In a digital workplace, emotional IQ will become more important than traditional IQ

Adam Greenwood-Byrne, CEO at RealVNC  discusses the value of emotional IQ as AI usage increases

The rise of emerging technologies within the workplace makes it an exciting time for businesses to grow. The introduction of automation, remote access technology and Internet of Things applications within the traditional office setting has meant that employees are beginning to shift their roles from being task-based to becoming far more strategic. While there has been some concern over the loss of jobs to ‘robot workers’ and autonomous processes, there is huge scope for the human workforce to become far more effective, creative and emotionally intelligent than ever before with the introduction of innovative technologies.

The increasing use of technologies such as IoT and artificial intelligence in the workplace will enable employees to analyse, identify and respond to changing trends in real-time, meaning humans will be able to focus more on having a bird’s-eye-view on whole processes. Using remote access technology, employees can also improve interpersonal interaction and have more opportunity to develop soft skills. A combination of these skills will enable workers to develop their emotional IQ and advance  their careers.

Communication is Key

Artificial intelligence will automate more and more analytical tasks traditionally carried out by humans – everything from reviewing website traffic to analysing key documents and book keeping may become automated, meaning employees can focus on higher level tasks. This puts workers in a good place to develop their own careers much quicker but it will also mean they have to develop a new understanding of what it means to carry out their jobs. We will see a shift towards softer skills being nuanced and those that will thrive within the workplace will be the people who embrace technology to improve communication skills. For example, remote access technology which allows humans to be physically present in more places at once, replicating the advantages of face-to-face interpersonal interactions over long distances. Cumulatively, this will mean that human workers will have more opportunities to communicate with colleagues and customers.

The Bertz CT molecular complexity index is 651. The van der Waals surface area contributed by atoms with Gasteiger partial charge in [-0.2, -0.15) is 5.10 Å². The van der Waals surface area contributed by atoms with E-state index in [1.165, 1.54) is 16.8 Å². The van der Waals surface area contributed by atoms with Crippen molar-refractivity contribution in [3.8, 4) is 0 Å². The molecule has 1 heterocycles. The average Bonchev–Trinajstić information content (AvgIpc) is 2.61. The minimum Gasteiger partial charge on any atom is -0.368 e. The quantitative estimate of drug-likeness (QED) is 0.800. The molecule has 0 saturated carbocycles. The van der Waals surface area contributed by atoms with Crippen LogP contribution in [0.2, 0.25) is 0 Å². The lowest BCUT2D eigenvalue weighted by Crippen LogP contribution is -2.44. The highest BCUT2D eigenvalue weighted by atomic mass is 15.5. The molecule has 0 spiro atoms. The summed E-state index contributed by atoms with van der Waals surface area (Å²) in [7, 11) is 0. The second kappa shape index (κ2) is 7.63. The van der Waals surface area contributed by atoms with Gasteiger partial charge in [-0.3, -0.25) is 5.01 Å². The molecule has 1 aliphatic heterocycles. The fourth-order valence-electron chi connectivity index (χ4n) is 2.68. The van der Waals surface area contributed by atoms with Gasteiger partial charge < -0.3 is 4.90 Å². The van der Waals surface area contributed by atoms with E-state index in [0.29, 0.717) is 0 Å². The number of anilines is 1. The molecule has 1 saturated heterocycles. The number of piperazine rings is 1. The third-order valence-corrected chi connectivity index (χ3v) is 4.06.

People in any number of job roles, from customer support agents to doctors and even teachers, will be able to replicate the benefits of face-to-face interaction from any location. They will not only be able to communicate from anywhere through video and audio but also view and physically interact with customers, patients and employees’ smartphones, servers, smart TVs or other devices.

The combination of these factors will mean that in an age of digital transformation, the quality of human interaction and emotional IQ – the extent to which workers can empathise with and influence others – is more highly valued by employers than analytical skills.

An example of this is within the traditional accountancy setting. With activity such as auditing documents being outsourced to machine-learning algorithms, accountants will be able to spend more time communicating with clients and understanding the context to their financial situation. As more technical solutions are automated with ‘virtual technicians’ able to apply fixes, human staff will have more freedom to interact with customers and personalise solutions to their individual circumstances, making customer service more interactive and effective and increasing brand loyalty.

When machines take over many of the components of the traditional job role, this will also transform the qualities recruiters look for in potential new hires. Instead of the traditional hiring checklist that consists of numerous requirements in terms of admin capabilities, emotional intelligence will become a central factor. Hiring processes will consist of determining whether candidates can utilise the technologies – and the insights gained from these – to make strategic decisions and communicate effectively with colleagues and customers.

Although there has been some uncertainty around the jobs that will and won’t be replaced by automation, what is clear is that a digitalised workplace will provide new opportunities to grow. Employees will have the chance to develop soft skills that have previously taken a backseat to technical skills in many roles and become far more strategic than their current job spec has ever allowed them to be.

%d bloggers like this: